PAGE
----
Kvaerner Masa Marine (KMM) and Masa-Yards Arctic Technology Center (MARC), both part of the Kvaerner Masa-Yards Group, were recently awarded a contract to provide ice breaking consulting services and model testing for the USCG Great Lakes Icebreaker currently being designed by Marinette Marine Corporation (MMC) a division of Manitowoc Marine Group. The new icebreaker will be named Mackinaw in honor of the heavy icebreaker that it is replacing. The new Mackinaw will be a
The Administration’s proposal to slash the Great Lakes dredging budget by 32 percent in FY12 has the Great Lakes shipping industry declaring a State of Emergency. The Administration’s proposed appropriation for Lakes dredging next year will remove the smallest amount of sediment since the U.S. Army Corps of Engineers started keeping records more than half a century ago. As a result, only 11 of the 83 U.S ports on the Great Lakes will be dredged.
Great Lakes Dredge & Dock Corporation announced that it was recently awarded four contracts with an approximate value of $93 million. Great Lakes received two awards for coastal protection work required along the East Coast as a result of the extensive damage caused by Super Storm Sandy in
Directors of major commercial ports in the Great Lakes region called on Congress to end years of regulatory chaos surrounding ballast water management. In a joint letter issued late yesterday, 14 port directors urged the Senate Armed Services Committee to include ballast regulatory
Shipments of limestone on the Great Lakes totaled 3.7 million tons in June, a decrease of 7.8 percent compared to a year ago, and slightly below the month’s five-year average, the Lake Carriers’ Association (LCA) reports.
The Great Lakes Naval Museum was officially renamed the National Museum of the American Sailor during a ceremony and sign unveiling at the museum July 4. The Navy's top enlisted Sailor, Master Chief Petty Officer of the Navy (AW/NAC) Mike Stevens, was joined by retired Rear Adm
Shipments of limestone on the Great Lakes totaled 3,806,526 tons in May, a virtual repeat of a year ago when the trade totaled 3,809,701 tons, reports the Lake Carriers’ Association (LCA). This May’s loadings were, however, slightly below the month’s five-year average.
The M/V James R. Barker sailed Sunday from Fincantieri Bay Shipbuilding Company in Sturgeon Bay, Wisc., becoming Interlake Steamship Company’s first 1,000-footer and its second self-unloading bulk carrier to be outfitted with exhaust gas scrubbers.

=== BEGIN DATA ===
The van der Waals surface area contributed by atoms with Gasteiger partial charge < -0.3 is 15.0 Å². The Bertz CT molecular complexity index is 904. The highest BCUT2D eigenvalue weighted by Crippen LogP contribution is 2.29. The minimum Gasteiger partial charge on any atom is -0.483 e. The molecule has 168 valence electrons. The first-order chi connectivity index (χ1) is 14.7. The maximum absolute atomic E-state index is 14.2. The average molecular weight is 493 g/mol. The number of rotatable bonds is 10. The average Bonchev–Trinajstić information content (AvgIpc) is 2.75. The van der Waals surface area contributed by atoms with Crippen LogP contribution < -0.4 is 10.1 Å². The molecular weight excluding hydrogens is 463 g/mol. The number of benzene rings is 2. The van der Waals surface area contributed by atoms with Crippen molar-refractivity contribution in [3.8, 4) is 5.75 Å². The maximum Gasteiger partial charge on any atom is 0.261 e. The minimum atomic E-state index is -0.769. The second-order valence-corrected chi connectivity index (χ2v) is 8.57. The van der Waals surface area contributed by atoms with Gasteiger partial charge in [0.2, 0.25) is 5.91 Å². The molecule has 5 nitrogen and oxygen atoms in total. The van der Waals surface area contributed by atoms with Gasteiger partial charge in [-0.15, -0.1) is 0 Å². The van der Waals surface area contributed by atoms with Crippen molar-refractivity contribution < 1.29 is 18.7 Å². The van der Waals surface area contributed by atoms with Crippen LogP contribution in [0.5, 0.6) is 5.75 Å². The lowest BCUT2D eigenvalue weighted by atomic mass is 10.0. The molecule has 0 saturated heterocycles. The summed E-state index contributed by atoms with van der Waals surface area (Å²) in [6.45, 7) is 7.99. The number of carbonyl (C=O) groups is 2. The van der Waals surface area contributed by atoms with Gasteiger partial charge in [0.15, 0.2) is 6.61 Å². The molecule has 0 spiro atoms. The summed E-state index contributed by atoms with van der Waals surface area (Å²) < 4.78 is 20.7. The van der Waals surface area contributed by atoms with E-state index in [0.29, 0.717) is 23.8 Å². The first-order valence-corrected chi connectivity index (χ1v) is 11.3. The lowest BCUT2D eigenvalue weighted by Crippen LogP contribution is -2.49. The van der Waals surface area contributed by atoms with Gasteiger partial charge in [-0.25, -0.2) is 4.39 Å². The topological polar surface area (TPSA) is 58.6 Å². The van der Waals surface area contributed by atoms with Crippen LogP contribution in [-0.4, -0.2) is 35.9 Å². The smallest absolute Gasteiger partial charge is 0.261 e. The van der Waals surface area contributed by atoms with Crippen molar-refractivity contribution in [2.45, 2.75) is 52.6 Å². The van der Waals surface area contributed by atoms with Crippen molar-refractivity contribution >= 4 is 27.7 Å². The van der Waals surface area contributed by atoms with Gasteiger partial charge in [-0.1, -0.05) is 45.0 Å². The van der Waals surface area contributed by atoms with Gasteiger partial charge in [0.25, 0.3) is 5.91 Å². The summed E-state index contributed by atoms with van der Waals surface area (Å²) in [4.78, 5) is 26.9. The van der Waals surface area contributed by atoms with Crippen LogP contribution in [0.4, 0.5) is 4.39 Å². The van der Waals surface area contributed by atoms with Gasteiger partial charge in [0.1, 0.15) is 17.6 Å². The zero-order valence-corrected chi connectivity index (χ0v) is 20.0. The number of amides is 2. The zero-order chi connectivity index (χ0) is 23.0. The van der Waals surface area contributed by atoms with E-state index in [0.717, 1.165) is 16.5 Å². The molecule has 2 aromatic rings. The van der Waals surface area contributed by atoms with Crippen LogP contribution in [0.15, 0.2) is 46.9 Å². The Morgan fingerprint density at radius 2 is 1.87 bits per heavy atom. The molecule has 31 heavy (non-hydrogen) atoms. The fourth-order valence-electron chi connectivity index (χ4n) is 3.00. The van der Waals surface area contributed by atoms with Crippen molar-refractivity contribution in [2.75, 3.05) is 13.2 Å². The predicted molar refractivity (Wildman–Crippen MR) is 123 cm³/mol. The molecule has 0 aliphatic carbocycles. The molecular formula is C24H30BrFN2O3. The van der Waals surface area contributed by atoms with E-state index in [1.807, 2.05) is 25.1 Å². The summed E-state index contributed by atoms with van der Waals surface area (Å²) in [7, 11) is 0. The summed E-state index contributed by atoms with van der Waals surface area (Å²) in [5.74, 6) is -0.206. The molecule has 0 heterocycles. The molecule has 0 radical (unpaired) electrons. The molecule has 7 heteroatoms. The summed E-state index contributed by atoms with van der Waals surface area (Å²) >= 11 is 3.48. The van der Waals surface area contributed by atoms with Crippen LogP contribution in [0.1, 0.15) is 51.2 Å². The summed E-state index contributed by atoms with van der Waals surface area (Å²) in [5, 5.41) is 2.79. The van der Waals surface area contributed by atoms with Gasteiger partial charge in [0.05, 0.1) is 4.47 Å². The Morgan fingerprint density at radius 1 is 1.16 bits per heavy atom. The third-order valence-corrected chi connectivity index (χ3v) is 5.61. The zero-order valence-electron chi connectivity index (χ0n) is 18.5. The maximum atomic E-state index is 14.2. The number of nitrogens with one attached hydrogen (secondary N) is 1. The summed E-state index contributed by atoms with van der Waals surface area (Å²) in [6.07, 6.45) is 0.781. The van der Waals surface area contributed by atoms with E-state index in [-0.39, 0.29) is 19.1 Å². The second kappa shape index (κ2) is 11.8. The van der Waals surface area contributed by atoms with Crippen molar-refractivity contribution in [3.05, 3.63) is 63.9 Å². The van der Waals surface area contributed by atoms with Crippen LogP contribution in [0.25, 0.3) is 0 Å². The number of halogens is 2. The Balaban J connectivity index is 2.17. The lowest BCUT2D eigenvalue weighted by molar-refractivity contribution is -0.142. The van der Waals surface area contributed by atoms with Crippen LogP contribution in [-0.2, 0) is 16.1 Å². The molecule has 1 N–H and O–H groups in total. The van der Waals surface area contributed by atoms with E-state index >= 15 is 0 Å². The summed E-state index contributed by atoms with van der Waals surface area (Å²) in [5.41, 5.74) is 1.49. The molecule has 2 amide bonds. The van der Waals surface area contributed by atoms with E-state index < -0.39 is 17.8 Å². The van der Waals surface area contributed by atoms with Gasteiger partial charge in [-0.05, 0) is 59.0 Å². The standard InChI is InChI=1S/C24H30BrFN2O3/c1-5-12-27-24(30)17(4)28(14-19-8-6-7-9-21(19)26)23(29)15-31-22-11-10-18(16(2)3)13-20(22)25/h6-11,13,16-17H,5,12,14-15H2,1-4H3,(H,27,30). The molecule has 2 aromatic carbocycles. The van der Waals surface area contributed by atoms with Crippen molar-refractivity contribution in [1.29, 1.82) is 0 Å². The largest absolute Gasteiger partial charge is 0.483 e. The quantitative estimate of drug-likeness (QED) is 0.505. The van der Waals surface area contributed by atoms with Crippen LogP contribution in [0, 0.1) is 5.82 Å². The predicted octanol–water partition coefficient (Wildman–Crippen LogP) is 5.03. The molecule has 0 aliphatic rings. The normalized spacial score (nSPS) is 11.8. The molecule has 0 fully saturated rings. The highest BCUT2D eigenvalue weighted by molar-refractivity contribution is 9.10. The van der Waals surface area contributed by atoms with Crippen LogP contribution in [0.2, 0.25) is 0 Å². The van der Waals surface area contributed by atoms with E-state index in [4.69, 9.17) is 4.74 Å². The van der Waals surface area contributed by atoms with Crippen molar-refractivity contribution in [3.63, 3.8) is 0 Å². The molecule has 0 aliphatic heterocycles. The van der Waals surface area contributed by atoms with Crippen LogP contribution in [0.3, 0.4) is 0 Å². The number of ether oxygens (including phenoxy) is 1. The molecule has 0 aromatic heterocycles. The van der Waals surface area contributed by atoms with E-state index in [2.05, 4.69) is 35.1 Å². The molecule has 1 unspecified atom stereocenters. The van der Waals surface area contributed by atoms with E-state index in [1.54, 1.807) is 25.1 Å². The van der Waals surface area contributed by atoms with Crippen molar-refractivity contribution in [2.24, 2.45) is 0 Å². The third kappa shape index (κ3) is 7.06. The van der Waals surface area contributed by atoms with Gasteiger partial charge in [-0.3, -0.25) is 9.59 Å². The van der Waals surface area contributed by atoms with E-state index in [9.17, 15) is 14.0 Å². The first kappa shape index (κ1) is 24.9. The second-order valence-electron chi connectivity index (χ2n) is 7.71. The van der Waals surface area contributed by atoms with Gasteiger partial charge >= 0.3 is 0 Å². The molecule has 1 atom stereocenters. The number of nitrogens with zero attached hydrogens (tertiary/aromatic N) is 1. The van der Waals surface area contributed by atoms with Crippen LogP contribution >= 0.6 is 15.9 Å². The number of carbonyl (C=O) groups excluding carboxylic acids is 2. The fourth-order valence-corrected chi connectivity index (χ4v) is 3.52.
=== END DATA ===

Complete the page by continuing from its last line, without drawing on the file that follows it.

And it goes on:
U.S. Labor Secretary Perez and Cuyahoga County Executive Armond Budish visit The Great Lakes Towing Company headquarters and Great Lakes Shipyard; tour and discussion at The Great Lakes Towing Company focused on federal funding’s impact and the importance of employer involvement in workforce
An Op-Ed issued by the Lake Carriers’ Association, American Great Lakes Ports Association and Great Lakes Maritime Task Force addresses the “exaggerations and inaccuracies” surrounding the Vessel Incidental Discharge Act (VIDA)
Plans for a second heavy icebreaker for service on the Great Lakes have taken another step toward reality with Senator Tammy Baldwin (D-Wisc.) including $2 million for initial survey and design work for a vessel that is at least as capable as the current icebreaker Mackinaw in the committee report
Ports and vessel operators challenge what they call “flawed pilotage fees” A coalition of U.S. Great Lakes ports, vessel operating companies and maritime trade associations today filed suit in the U.S. District Court for the District of Columbia challenging the U.S
A participant in a diving field school last fall, graduate student Tori Kiefer is back to help a new set of students learn the joy of surveying shipwrecks. Last fall, Tori Kiefer was part of a group of East Carolina University graduate students who came to the waters of Wisconsin to
U.S.-flag Great Lakes freighters (lakers) moved 7.3 million tons of cargo in April, an increase of 9.7 percent compared to a year ago and 7 percent above the month’s five-year average, according to the Lake Carriers’ Association (LCA).
Shipments of iron ore on the Great Lakes and St. Lawrence Seaway totaled 5,355,855 tons in April, an increase of 23.4 percent compared to a year ago, according to the Lake Carriers’ Association (LCA). Shipments also topped the month’s 5-year average by 18.4 percent.
Shipments of limestone on the Great Lakes totaled 1,947,263 tons in April, an increase of 7 percent compared to a year ago, according to the Lake Carriers’ Association (LCA). Loadings out of U.S. quarries totaled 1,552,490 tons, a decrease of 3
On April 25, Great Lakes Shipyard hauled out the U.S. Coast Guard’s 125’ x 52’ Aids to Navigation Barge (12001). Using the Shipyard’s 770-ton Marine Travelift, the yard lifted the 620-ton AToN barge quickly and easily, and placed it on drydocking blocks.